MILLER & MYERS TRADE WINS & POINTS LEAD by Jeremy Troiano
Southern Mod Tour Does Twin 100s at Ace
The NASCAR Whelen Southern Modified Tour drivers had a quick turnaround this past weekend. After competing in the combined show with the Northern boys at Martinsville on Saturday, the series made the trip to Ace Speedway in Northern North Carolina to compete in twin 100 lap events on Monday.
The twin 100-lap races were the combination of a regularly scheduled show on the Tour schedule, along with the makeup of the earlier race at Ace in the year which was rained out.
The twin 100 format would actually count as two separate races, but the first race would determine the starting order of the second. The top-eight finishers in the first 100-lapper would redraw for starting positions in the second race, with the rest of the field falling in line with how that finished in the first one.
The races proved to be quite interesting, but in the end, it was no surprise who came out on top.
Burt Myers, who came into the night second in the points to Junior Miller, grabbed the pole and pulled the number two pill, putting him on the outside of the front row for the start of the first 100-lapper. Michael Clifton started on the pole, but that is when the drama started.
Before the race ever began, Clifton pulled off into the pits and never took the green. The #50 car fell victim to a power steering problem.
That moved Jason Myers up one spot and to the inside of his brother Burt for the start of the race. However, Burt wouldn’t let his younger bro even get a taste of the lead.
Burt jumped to the front on the first corner and led all 100 laps of the event, en route to taking his third win of the Southern Modified Tour season.
It didn’t come easy though, thanks to the front bumper of one of the best in the business… Ted Christopher.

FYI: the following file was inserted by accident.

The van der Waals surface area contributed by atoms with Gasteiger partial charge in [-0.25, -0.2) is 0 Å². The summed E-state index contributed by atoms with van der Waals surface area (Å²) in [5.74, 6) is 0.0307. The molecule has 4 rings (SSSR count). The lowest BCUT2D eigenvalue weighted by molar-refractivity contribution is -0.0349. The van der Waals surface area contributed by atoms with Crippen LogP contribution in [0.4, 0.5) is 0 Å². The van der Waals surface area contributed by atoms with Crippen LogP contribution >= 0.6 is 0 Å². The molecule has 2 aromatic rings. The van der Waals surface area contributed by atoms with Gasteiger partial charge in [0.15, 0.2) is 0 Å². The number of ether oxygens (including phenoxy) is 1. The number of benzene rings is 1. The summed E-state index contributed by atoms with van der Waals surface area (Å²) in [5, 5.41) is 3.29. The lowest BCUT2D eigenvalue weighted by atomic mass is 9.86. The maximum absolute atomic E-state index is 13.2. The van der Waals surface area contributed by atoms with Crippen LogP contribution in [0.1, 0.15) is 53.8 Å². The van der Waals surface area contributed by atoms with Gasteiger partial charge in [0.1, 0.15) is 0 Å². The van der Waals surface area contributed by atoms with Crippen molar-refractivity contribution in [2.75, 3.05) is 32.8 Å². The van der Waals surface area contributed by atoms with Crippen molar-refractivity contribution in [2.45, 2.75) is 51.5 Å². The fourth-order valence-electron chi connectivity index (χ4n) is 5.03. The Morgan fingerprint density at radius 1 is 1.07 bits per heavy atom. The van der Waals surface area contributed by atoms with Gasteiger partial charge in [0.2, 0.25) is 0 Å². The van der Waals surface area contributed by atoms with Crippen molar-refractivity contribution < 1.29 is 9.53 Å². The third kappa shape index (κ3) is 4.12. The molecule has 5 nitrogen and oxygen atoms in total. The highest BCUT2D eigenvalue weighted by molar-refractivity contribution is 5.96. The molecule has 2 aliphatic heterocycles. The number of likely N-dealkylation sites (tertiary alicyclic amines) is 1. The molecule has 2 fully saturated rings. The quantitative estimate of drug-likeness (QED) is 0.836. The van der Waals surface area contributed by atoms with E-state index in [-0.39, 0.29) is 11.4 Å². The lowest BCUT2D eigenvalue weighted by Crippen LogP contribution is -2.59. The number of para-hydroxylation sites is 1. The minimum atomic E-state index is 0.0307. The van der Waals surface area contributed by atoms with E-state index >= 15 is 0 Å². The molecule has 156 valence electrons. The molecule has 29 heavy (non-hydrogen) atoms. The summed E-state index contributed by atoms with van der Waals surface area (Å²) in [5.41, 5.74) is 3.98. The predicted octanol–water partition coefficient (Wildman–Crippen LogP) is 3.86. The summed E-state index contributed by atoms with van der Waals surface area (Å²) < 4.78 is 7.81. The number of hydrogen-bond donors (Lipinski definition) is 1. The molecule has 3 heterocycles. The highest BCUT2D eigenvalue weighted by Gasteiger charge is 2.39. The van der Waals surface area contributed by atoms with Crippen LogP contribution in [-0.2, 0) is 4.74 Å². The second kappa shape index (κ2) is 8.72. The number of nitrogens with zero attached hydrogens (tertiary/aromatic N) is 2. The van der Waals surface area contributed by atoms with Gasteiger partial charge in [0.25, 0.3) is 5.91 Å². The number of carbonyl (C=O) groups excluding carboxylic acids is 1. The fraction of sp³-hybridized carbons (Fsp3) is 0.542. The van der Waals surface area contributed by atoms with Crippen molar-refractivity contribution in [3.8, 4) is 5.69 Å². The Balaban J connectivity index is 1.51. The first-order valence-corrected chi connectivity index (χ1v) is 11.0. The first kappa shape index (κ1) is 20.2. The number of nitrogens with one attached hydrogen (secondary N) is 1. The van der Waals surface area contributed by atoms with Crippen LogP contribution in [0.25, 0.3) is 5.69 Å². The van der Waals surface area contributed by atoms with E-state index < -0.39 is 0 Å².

TC, driving the #79 for Hill Enterprises, stayed right with Burt for much of the event. Right around the halfway
Being the jokester that he is, Burt Myers (left) gives Junior Miller bunny ears after Monday night's races at Ace Speedway. (51 Photos)
point of the race, TC made several charges at Burt’s #1, often laying the bumper to him. Each time, Burt got sideways, shook his hand at TC, but kept the car up front.
As the race wore on, Burt slowly pulled away from TC, allowing for a cruise to the checkers.
“We had a heck of a racecar from the get-go,” said Burt Myers. “We came here and tested a couple of weeks ago and ran about 20 laps and came in. The guys asked what the car needed and I said just new tires. The car handled really well. We came with basically our Stadium setup.
“I’ll tell you, Ted gave me a couple of good shots. That is the way I like it. When you take a couple of good shots like that and you took the best of what he’s got and you still win the race, it makes you feel pretty good.
Michael Clifton was suppose to start from the pole, but pulled it in before the green with power steering problems.
“After the weekend we had at Martinsville, it feels good to put the Dirty South car in Victory Lane here.
“When Jason pulled up, I thought that was going to be pretty neat. I wish we could have run one-two, but hey, it was close enough.”
Once Burt got a comfortable lead, it was still a battle between Myers and TC, but this time, it involved Jason. Jason sat in third much of the race and kept his tires cool, waiting for a shot. With about 10 to go, he made a move of TC, trying to make it a Myers one-two finish.
The two charged to the line in a near dead heat. No one was sure who finished second, until NASCAR announced TC had gotten it by a mere matter of inches.
How close was it?
“You tell me, you had a better view than I did. We looked dead even,” said Jason after the event. “It was one of those that you really hope you beat him, but if you don’t, you are there anyway. It was awful close. Back there at the end is when your tires are a little worse and I believe his were a little worse then mine were, so I tired to use it to my advantage. But mine started giving up a little bit too. We gave it all we had. We’ll take it either way.”